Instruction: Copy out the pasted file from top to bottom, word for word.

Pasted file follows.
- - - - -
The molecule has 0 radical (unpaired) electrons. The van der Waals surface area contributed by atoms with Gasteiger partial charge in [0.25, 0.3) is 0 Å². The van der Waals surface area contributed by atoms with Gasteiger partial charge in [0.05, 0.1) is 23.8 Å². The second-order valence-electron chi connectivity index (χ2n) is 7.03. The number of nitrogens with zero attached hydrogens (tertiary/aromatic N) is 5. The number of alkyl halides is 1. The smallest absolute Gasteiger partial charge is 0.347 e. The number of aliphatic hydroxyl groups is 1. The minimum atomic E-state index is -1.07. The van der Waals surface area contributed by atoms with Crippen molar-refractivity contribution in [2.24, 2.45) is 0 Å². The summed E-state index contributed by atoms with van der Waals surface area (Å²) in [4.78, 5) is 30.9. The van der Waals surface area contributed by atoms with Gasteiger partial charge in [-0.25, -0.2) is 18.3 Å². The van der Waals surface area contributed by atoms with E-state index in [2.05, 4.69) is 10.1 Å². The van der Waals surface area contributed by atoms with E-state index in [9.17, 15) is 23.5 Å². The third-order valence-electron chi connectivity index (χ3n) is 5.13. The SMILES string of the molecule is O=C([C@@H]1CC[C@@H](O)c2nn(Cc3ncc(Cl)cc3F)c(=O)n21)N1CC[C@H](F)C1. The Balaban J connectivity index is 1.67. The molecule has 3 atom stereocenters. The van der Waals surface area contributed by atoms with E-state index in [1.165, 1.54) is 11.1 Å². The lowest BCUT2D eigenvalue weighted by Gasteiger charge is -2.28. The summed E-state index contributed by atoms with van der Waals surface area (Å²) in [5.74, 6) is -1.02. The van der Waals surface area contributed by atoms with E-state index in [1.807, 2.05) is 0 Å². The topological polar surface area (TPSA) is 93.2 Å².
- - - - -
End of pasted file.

The molecule has 0 radical (unpaired) electrons. The van der Waals surface area contributed by atoms with Gasteiger partial charge in [0.25, 0.3) is 0 Å². The van der Waals surface area contributed by atoms with Gasteiger partial charge in [0.05, 0.1) is 23.8 Å². The second-order valence-electron chi connectivity index (χ2n) is 7.03. The number of nitrogens with zero attached hydrogens (tertiary/aromatic N) is 5. The number of alkyl halides is 1. The smallest absolute Gasteiger partial charge is 0.347 e. The number of aliphatic hydroxyl groups is 1. The minimum atomic E-state index is -1.07. The van der Waals surface area contributed by atoms with Crippen molar-refractivity contribution in [2.24, 2.45) is 0 Å². The summed E-state index contributed by atoms with van der Waals surface area (Å²) in [4.78, 5) is 30.9. The van der Waals surface area contributed by atoms with Gasteiger partial charge in [-0.25, -0.2) is 18.3 Å². The van der Waals surface area contributed by atoms with E-state index in [2.05, 4.69) is 10.1 Å². The van der Waals surface area contributed by atoms with E-state index in [9.17, 15) is 23.5 Å². The third-order valence-electron chi connectivity index (χ3n) is 5.13. The SMILES string of the molecule is O=C([C@@H]1CC[C@@H](O)c2nn(Cc3ncc(Cl)cc3F)c(=O)n21)N1CC[C@H](F)C1. The Balaban J connectivity index is 1.67. The molecule has 3 atom stereocenters. The van der Waals surface area contributed by atoms with E-state index in [1.165, 1.54) is 11.1 Å². The lowest BCUT2D eigenvalue weighted by Gasteiger charge is -2.28. The summed E-state index contributed by atoms with van der Waals surface area (Å²) in [5.74, 6) is -1.02. The van der Waals surface area contributed by atoms with E-state index in [1.807, 2.05) is 0 Å². The topological polar surface area (TPSA) is 93.2 Å².